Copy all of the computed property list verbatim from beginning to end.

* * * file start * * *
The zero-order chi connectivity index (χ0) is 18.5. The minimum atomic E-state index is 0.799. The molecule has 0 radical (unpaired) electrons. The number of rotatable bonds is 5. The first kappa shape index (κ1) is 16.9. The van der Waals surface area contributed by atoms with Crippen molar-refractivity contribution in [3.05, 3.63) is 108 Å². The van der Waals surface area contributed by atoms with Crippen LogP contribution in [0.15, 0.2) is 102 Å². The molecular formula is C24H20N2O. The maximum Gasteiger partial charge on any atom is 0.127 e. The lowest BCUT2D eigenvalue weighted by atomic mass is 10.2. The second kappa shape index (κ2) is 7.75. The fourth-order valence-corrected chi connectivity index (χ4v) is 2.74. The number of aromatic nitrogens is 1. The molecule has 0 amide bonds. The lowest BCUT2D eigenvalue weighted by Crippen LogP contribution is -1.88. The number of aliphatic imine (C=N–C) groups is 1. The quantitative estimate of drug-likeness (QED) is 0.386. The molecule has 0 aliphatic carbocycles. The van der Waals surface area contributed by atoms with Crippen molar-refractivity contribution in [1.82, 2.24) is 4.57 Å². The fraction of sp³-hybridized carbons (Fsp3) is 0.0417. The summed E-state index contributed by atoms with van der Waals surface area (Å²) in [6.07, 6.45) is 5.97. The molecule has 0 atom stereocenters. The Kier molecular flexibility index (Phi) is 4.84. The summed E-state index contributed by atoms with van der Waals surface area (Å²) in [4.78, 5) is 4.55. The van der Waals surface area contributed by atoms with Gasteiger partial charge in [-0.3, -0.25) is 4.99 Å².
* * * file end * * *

The zero-order chi connectivity index (χ0) is 18.5. The minimum atomic E-state index is 0.799. The molecule has 0 radical (unpaired) electrons. The number of rotatable bonds is 5. The first kappa shape index (κ1) is 16.9. The van der Waals surface area contributed by atoms with Crippen molar-refractivity contribution in [3.05, 3.63) is 108 Å². The van der Waals surface area contributed by atoms with Crippen LogP contribution in [0.15, 0.2) is 102 Å². The molecular formula is C24H20N2O. The maximum Gasteiger partial charge on any atom is 0.127 e. The lowest BCUT2D eigenvalue weighted by atomic mass is 10.2. The second kappa shape index (κ2) is 7.75. The fourth-order valence-corrected chi connectivity index (χ4v) is 2.74. The number of aromatic nitrogens is 1. The molecule has 0 amide bonds. The lowest BCUT2D eigenvalue weighted by Crippen LogP contribution is -1.88. The number of aliphatic imine (C=N–C) groups is 1. The quantitative estimate of drug-likeness (QED) is 0.386. The molecule has 0 aliphatic carbocycles. The van der Waals surface area contributed by atoms with Crippen molar-refractivity contribution in [1.82, 2.24) is 4.57 Å². The fraction of sp³-hybridized carbons (Fsp3) is 0.0417. The summed E-state index contributed by atoms with van der Waals surface area (Å²) in [6.07, 6.45) is 5.97. The molecule has 0 atom stereocenters. The Kier molecular flexibility index (Phi) is 4.84. The summed E-state index contributed by atoms with van der Waals surface area (Å²) in [4.78, 5) is 4.55. The van der Waals surface area contributed by atoms with Gasteiger partial charge in [-0.3, -0.25) is 4.99 Å².